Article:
Anesthesiologist Jerome Adams, Trump’s choice for U.S. surgeon general, stepped into the national spotlight after being appointed Indiana’s health commissioner by then-Governor Mike Pence in October 2014, NPR reports. Four months into the job, Adams announced an HIV outbreak in rural Scott County after health workers documented 26 cases of HIV there.
To date, the Indiana State Department of Health has confirmed that 219 people contracted HIV, and 95 percent of them were coinfected with hepatitis C.
It took months after the outbreak for Pence—who morally opposed needle exchanges on the grounds that they encouraged drug use—to finally authorize a temporary needle exchange to slow down the spread of HIV.
Adams, too, had similar reservations. But he changed his mind and encouraged Pence to do the same. According to The New York Times, Pence prayed about the dilemma and eventually heeded Adams’s advice and authorized a 30-day emergency syringe exchange. Later that spring, Pence signed a law legalizing syringe exchanges in Indiana.
Since then, Adams, MD, MPH, has become a champion of laws curbing the opioid epidemic. Last month, he released a state health department statement titled “Indiana Syringe Services Programs Save Lives, Money.” Adams writes:
“Syringe exchanges aren’t pretty. They make people uncomfortable. But the opioid epidemic is far uglier. It affects the student athlete who gets hooked on the pain pills he was prescribed for a sports injury. It affects the grandmother with chronic pain issues. The faces of this epidemic are our children, our friends, our neighbors.”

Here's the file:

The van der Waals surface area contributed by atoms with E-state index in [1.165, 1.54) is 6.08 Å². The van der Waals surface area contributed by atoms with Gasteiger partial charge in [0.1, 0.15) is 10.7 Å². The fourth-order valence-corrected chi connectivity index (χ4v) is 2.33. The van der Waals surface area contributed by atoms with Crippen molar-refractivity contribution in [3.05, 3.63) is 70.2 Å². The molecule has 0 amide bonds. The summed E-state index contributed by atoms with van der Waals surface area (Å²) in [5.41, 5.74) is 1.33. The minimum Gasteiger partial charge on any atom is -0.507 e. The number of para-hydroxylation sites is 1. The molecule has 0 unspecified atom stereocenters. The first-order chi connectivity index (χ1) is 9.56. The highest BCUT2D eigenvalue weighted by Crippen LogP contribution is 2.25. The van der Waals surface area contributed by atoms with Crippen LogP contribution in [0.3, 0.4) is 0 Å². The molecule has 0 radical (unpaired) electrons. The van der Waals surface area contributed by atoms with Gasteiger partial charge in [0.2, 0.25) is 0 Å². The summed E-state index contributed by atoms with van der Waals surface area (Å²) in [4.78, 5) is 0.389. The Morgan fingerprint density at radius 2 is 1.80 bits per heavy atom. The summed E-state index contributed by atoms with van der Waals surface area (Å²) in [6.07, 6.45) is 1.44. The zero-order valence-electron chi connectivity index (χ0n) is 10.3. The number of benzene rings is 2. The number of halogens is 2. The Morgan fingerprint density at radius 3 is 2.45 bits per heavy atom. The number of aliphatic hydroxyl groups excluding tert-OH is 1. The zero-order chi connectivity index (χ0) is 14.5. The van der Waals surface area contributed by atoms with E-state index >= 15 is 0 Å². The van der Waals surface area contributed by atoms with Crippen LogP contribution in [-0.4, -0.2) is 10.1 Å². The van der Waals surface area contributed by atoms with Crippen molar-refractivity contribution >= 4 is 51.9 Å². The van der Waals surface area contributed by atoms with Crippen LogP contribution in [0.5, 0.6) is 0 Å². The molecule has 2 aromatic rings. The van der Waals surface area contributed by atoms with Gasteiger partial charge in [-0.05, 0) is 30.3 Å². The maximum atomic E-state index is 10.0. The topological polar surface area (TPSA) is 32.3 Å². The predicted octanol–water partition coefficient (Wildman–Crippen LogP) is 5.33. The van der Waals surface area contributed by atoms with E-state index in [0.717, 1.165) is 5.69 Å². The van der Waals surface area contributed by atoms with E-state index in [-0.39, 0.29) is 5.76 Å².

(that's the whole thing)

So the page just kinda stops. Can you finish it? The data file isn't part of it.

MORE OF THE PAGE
Beth Meyerson, codirector of Indiana University’s Rural Center for AIDS/STD Prevention, worked closely with Adams and thinks that Adams, as surgeon general, will have sway working with Vice President Pence on a national scale.
“He will navigate [Washington], I suspect, the same way that he did in Indiana, which is to listen to communities, work with several partners across the arena, and bring public health evidence to the table again as an advocate for community health,” Meyerson told NPR, adding that expectations about Adams may have to be reeled in by the reality of politics.
The laws Adams helped pass haven’t been as comprehensive as she and other public health workers would have liked. The original syringe exchange law “was an administrative nightmare,” she says. Indiana Governor Eric Holcomb has since updated the law, making it easier for counties to start exchanges.
If confirmed by the Senate, Adams would be the second health official from Pence’s home state to join the Trump administration. Seema Verma, MPH, who helped shape Indiana’s Medicaid expansion, now heads the Centers for Medicare and Medicaid Services.
For more about the Indiana HIV and hep C outbreak, read “Can Rural America Learn to Live With Needle Exchange” or click #Indiana.